At the fall conference, one of the attendees asked for the Pros and Cons of publishing with a small independent publisher, versus self-publishing or going with one of the “big six” as we call them in romance distribution.
Since I’ve been published by three e-publishers or small press publishers as they’re now called, I do know a thing or two about being published by the “kids on the corner”
Below shows the basic pros and cons of dealing with a small publisher. My first book, Little Secrets, has been in print and for sale since April of 1996. I’ve been getting royalties on that book ever since. It’s been through revisions with three publishers and it’s still making me and my publisher money. I cringe because, as my first book, I’m sure my writing is better now, but we press on.
Pros: More Creative Control, No Agents Required, Books may NEVER go out of print, Deal directly with Decision makers. Contracts are more straight-forward, You have more input as to cover art and print style, Author discounts available if you want to have books for hand sale, Nice royalty rates – 45% to 55% per book, Publisher handles formatting and distribution, Some Marketing and Promotion help, Shorter Contracts–Varying rights are purchased, Many small presses now publish e-books, audio books, and print books, One stop shop for author.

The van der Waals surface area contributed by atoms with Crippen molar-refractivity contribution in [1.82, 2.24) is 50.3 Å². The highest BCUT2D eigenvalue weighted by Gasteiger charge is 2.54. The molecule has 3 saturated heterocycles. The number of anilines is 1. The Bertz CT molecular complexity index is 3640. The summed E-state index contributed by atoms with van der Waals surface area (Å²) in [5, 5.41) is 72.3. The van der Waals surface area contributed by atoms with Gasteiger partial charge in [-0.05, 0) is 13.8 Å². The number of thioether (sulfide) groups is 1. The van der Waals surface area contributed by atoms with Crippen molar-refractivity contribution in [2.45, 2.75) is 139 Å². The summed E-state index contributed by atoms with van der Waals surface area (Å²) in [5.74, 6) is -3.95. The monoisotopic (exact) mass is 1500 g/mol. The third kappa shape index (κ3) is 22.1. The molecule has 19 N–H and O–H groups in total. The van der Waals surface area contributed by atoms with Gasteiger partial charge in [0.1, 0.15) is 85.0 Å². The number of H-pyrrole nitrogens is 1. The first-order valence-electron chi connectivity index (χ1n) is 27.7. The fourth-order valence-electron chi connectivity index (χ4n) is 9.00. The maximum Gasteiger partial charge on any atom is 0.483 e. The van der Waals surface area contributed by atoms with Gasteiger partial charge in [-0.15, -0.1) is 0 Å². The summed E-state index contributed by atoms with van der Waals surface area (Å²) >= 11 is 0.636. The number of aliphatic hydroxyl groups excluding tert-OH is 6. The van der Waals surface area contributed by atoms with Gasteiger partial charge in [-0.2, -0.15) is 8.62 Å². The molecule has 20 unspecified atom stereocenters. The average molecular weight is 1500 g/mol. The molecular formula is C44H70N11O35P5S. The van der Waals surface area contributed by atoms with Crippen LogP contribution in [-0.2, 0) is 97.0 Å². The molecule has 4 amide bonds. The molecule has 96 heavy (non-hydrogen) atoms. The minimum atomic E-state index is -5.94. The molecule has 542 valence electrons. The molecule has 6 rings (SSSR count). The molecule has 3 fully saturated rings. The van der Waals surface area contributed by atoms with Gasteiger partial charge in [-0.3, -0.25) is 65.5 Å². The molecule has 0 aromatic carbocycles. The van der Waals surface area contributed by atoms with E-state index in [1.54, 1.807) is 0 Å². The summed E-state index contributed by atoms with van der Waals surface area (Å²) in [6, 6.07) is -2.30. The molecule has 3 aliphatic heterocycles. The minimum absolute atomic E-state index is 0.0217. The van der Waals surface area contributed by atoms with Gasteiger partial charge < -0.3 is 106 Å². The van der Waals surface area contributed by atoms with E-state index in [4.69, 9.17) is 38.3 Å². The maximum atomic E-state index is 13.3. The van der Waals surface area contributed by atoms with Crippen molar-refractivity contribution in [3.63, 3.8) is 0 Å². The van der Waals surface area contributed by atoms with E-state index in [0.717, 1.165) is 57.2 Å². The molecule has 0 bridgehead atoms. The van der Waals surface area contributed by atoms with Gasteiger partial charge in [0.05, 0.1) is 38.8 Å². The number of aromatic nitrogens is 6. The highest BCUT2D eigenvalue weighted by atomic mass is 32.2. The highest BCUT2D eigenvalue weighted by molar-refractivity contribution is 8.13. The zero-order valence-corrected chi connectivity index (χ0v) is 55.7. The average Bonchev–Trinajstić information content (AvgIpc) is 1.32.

Cons: No Advances, Make deals by yourself, File your own copyright papers, You need a business head, Services vary by company, Vanity Press by another name-be careful, Distribution may not be as wide, May not be as lucrative, You may have to do more marketing than you think, Confused with Self Publishing, Start up businesses come and go, Do your research, Not many freebies.
I prefer to deal with a small publisher for two basic reasons:
1. I don’t want to deal with the business side of distribution. I don’t want to learn how to format and upload and secure world-wide cyber distribution. I DON’T! My publisher handles all of that. I’ve learned my books are now available all over the world. I’ll be anxious to see if that availability translates to sales. But I’m delighted I didn’t have to worry about it. Mundania Press did that. My books are also under contract to be audio published. One of them is already on the “e-shelves.” Mundania also fights with Amazon to get the royalties we’re owed.
2. I don’t want to deal with a bureaucracy as big as a New York Publisher to get a book out. I want to write what I want to write. I have much more freedom to do that in the small press world, with editors, artists and tech staff to back me up. I like being able to pick up the phone, make a call and talk to the owner of the company. I’ve known him nearly 15 years, through good and bad. That’s a nice business arrangement.
My newest book, All a Lady Wants, was released in February of 2014. It was immediately available in e-book and print format. The cover Mundania did for me was gorgeous and didn’t cost me a cent. It is available through Mundania ( Awe-Struck Imprint), Amazon and several other outlets, in a multitude of formats. I like that. Now all I have to do is keep writing.
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